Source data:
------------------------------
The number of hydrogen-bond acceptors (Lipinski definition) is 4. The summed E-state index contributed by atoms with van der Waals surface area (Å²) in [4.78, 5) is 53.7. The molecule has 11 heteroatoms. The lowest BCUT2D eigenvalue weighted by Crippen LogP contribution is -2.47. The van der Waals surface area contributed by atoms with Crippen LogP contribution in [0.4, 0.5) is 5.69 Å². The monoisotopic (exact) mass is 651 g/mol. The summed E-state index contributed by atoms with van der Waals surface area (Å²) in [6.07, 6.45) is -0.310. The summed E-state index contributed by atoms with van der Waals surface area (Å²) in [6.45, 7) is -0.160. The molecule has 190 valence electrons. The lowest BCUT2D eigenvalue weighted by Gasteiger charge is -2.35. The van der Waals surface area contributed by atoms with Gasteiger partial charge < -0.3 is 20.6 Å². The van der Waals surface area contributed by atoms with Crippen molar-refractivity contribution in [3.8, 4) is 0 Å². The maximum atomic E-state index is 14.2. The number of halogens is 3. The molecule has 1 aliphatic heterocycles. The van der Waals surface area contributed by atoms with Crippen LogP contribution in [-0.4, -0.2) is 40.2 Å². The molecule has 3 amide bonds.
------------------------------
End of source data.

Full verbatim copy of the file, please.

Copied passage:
The number of hydrogen-bond acceptors (Lipinski definition) is 4. The summed E-state index contributed by atoms with van der Waals surface area (Å²) in [4.78, 5) is 53.7. The molecule has 11 heteroatoms. The lowest BCUT2D eigenvalue weighted by Crippen LogP contribution is -2.47. The van der Waals surface area contributed by atoms with Crippen LogP contribution in [0.4, 0.5) is 5.69 Å². The monoisotopic (exact) mass is 651 g/mol. The summed E-state index contributed by atoms with van der Waals surface area (Å²) in [6.07, 6.45) is -0.310. The summed E-state index contributed by atoms with van der Waals surface area (Å²) in [6.45, 7) is -0.160. The molecule has 190 valence electrons. The lowest BCUT2D eigenvalue weighted by Gasteiger charge is -2.35. The van der Waals surface area contributed by atoms with Gasteiger partial charge < -0.3 is 20.6 Å². The van der Waals surface area contributed by atoms with Crippen molar-refractivity contribution in [3.8, 4) is 0 Å². The maximum atomic E-state index is 14.2. The number of halogens is 3. The molecule has 1 aliphatic heterocycles. The van der Waals surface area contributed by atoms with Crippen LogP contribution in [-0.4, -0.2) is 40.2 Å². The molecule has 3 amide bonds.